Portnet delaying plans for a dig-out port on what was previously a major international airport and currently still home to a single SA Air Force (SAAF) flying squadron has eased pressure on air force management to relocate the helicopter unit.
In 2010 the then Durban International Airport, previously Louis Botha Airport, closed when the Airports Company of SA (ACSA) took over management and operations of the brand new King Shaka International Airport, north of the busy port city. This left AFB Durban with its flagship unit 15 Squadron as the lone flying occupants of the now disused base. Two years later an announcement was made by the SAAF to the effect that the squadron would relocate, probably to the new international airport.
Now Air Force Base (AFB) Durban on the northern side of the once busy airport is still home to 15 Squadron and support units, including 508 Squadron. The base is also used by the Durban branch of the SAAF Association from time to time for meetings.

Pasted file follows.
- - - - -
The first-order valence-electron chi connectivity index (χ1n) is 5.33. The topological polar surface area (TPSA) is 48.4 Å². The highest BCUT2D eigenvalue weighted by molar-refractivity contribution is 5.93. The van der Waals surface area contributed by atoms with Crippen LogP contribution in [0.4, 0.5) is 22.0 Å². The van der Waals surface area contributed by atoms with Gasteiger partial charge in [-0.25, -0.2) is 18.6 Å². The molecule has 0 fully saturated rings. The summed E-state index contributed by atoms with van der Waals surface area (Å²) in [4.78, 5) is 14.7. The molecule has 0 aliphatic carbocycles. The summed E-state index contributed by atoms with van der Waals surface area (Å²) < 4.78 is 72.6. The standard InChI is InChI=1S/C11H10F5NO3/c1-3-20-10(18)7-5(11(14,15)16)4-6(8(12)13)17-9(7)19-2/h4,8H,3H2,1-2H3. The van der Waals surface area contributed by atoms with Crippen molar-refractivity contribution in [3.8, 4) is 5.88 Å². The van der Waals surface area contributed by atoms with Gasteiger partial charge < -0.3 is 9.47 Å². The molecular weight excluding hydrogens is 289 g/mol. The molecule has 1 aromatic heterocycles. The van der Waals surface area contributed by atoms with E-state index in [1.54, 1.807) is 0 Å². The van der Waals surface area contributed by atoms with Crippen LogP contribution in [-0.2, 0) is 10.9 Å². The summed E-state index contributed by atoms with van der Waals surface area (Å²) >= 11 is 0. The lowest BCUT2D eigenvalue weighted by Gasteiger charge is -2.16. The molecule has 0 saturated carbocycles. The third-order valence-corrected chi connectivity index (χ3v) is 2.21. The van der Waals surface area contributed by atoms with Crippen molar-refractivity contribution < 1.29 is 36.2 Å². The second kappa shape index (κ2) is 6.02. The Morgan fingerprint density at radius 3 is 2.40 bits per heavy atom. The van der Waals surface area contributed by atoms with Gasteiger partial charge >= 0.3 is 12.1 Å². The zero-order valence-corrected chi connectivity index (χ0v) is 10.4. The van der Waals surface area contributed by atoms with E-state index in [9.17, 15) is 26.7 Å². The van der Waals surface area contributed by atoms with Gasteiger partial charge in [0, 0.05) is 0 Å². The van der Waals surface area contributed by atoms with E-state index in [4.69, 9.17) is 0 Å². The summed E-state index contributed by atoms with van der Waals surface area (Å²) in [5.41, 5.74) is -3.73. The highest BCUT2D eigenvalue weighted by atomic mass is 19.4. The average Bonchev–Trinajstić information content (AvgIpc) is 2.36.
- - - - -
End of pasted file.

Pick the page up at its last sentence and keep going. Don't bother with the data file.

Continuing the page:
15 is the only SAAF squadron based on South Africa’s east coast with its Charlie flight in Port Elizabeth at the base there which is part of Port Elizabeth airport, another ACSA operation.
Siphiwe Dlamini, head of communication for the Department of Defence, said in response to a defenceWeb enquiry the “department is currently busy with consultations with all stakeholders concerning the movement of 15 Squadron from Durban International Airport closer to King Shaka Airport”.
“The date for the movement cannot be confirmed as there are processes that still need to take place,” he added.
AFB Durban became operational in September 1958, working from prefabricated buildings on the northern side of the airport. Hangars were built and fitted with overhead cranes to accommodate engine removals and other major maintenance and overhaul tasks on firstly Super Frelons, Alouette IIIs and Pumas and now the Agusta A109 light utility and Oryx medium transport helicopters 15 Squadron operates.
According to a report in a Durban daily the dig-out port, scheduled to be built on the old airport site, is on hold and “deferred for a couple of years”. A KwaZulu-Natal South Coast weekly newspaper has it that the dig-out port is a no go until 2030. This was apparently confirmed to a ward councillor by Durban Ports manager Moshe Motlohi.